Research Article Received: 4 August 2013

Revised: 4 November 2013

Accepted article published: 30 November 2013

Published online in Wiley Online Library: 29 December 2013

( DOI 10.1002/jsfa.6508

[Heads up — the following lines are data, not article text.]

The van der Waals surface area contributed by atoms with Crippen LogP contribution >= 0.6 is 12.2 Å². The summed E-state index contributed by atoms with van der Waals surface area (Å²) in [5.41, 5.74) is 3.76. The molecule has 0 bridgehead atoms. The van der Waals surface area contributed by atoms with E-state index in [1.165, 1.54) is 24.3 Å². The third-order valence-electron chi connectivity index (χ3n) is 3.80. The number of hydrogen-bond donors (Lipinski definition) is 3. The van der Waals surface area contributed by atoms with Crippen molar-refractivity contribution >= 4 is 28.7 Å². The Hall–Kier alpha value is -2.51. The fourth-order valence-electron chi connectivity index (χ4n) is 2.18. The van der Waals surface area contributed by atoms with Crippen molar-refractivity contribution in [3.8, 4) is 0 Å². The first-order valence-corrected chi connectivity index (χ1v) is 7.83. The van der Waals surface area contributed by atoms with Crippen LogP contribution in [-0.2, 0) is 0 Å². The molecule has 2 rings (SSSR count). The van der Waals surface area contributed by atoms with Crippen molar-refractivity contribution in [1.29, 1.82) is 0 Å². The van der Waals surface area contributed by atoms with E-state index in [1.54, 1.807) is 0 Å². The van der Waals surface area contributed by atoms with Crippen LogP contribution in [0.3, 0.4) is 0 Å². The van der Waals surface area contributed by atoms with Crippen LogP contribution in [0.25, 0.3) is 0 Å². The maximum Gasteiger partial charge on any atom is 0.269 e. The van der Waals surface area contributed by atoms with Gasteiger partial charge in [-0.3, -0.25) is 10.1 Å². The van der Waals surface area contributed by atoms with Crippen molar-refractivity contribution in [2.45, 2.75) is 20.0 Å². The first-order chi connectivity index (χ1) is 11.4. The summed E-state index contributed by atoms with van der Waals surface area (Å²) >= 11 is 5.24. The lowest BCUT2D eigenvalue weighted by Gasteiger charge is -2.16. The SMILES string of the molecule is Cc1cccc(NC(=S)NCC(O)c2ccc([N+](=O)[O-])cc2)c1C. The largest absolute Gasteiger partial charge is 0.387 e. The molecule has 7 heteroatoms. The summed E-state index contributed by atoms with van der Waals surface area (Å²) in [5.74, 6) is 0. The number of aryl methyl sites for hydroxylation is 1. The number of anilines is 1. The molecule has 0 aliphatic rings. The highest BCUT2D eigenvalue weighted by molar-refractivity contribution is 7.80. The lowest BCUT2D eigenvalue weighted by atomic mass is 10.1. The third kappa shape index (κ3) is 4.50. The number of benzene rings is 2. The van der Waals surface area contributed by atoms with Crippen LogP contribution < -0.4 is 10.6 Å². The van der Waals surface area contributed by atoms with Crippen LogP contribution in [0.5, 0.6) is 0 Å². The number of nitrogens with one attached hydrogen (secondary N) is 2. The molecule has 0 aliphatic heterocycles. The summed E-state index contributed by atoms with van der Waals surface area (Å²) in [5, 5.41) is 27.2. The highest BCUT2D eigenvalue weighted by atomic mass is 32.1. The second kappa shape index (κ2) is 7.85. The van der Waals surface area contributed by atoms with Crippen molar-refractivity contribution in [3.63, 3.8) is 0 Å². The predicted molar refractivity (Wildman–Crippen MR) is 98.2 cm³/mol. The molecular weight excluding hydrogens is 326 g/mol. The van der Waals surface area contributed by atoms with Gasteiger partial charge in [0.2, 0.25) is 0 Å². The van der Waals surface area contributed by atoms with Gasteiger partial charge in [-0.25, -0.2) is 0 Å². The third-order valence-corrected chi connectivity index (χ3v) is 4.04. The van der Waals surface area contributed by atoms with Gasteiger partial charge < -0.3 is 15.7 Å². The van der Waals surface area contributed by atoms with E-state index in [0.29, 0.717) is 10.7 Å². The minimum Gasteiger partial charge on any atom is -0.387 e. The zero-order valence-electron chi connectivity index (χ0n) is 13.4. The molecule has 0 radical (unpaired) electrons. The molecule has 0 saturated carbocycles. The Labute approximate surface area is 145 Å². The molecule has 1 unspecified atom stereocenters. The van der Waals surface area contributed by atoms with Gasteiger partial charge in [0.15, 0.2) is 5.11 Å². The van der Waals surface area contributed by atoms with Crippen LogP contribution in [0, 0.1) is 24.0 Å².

Effect of dietary forage sources on rumen microbiota, rumen fermentation and biogenic amines in dairy cows Ruiyang Zhang,a Weiyun Zhu,a Wen Zhu,b Jianxin Liub and Shengyong Maoa∗ Abstract BACKGROUND: Fifteen lactating Holstein dairy cows were assigned to three diets in a 3 × 3 Latin square design to evaluate the effects of dietary forage sources on rumen microbiota, rumen fermentation and biogenic amines. Diets were isonitrogenous and isocaloric, with a forage/concentrate ratio of 45:55 (dry matter basis) but different main forage sources, namely cornstalk (CS), Leymus chinensis (LC) or alfalfa hay (AH). RESULTS: Pyrosequencing of the V3–V6 hypervariable coding region of 16S rRNA revealed that the rumen microbiota was significantly affected by forage sources. AH feeding increased the proportion of genera Prevotella and Selenomonas compared with the CS diet, while CS feeding increased the proportion of genera Anaerotruncus, Papillibacter, Thermoactimoyces, Bacillus and Streptomyces compared with the LC or AH diet. AH and LC feeding both increased the propionate concentration compared with the CS diet. AH feeding decreased the concentrations of tyramine, putrescine and histamine compared with the LC diet. CONCLUSION: These results indicate that a high proportion of alfalfa hay in the ration is beneficial for milk yield and a healthy and balanced rumen microbiota in lactating cattle. This can be attributed to the higher degradation of rumen organic matter and the more balanced carbohydrates and proteins for optimal rumen microbial growth. c 2013 Society of Chemical Industry  Supporting information may be found in the online version of this article. Keywords: forage sources; dairy cows; microbiota; rumen fermentation; biogenic amines